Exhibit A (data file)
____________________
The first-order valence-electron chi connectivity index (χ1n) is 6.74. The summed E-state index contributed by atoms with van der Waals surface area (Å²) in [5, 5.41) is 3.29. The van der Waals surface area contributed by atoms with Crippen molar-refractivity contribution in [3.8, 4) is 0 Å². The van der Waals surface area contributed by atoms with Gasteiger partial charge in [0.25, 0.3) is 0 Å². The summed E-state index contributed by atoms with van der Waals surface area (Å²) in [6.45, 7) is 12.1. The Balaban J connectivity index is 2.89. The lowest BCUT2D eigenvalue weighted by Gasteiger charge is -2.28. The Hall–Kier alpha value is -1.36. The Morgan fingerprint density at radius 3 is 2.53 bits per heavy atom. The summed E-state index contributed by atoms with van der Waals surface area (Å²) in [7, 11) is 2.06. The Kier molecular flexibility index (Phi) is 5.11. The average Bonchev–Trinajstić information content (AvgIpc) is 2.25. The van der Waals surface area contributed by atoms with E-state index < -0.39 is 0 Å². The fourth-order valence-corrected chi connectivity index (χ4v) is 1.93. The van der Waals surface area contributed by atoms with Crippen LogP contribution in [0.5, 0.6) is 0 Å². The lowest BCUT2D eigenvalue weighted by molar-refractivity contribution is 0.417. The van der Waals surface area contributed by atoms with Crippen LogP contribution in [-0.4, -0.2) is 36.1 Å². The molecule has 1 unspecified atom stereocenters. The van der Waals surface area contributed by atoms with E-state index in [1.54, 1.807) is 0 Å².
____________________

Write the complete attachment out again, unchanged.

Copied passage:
The first-order valence-electron chi connectivity index (χ1n) is 6.74. The summed E-state index contributed by atoms with van der Waals surface area (Å²) in [5, 5.41) is 3.29. The van der Waals surface area contributed by atoms with Crippen molar-refractivity contribution in [3.8, 4) is 0 Å². The van der Waals surface area contributed by atoms with Gasteiger partial charge in [0.25, 0.3) is 0 Å². The summed E-state index contributed by atoms with van der Waals surface area (Å²) in [6.45, 7) is 12.1. The Balaban J connectivity index is 2.89. The lowest BCUT2D eigenvalue weighted by Gasteiger charge is -2.28. The Hall–Kier alpha value is -1.36. The Morgan fingerprint density at radius 3 is 2.53 bits per heavy atom. The summed E-state index contributed by atoms with van der Waals surface area (Å²) in [7, 11) is 2.06. The Kier molecular flexibility index (Phi) is 5.11. The average Bonchev–Trinajstić information content (AvgIpc) is 2.25. The van der Waals surface area contributed by atoms with E-state index < -0.39 is 0 Å². The fourth-order valence-corrected chi connectivity index (χ4v) is 1.93. The van der Waals surface area contributed by atoms with Crippen LogP contribution in [0.5, 0.6) is 0 Å². The lowest BCUT2D eigenvalue weighted by molar-refractivity contribution is 0.417. The van der Waals surface area contributed by atoms with Crippen LogP contribution in [-0.4, -0.2) is 36.1 Å². The molecule has 1 unspecified atom stereocenters. The van der Waals surface area contributed by atoms with E-state index in [1.54, 1.807) is 0 Å².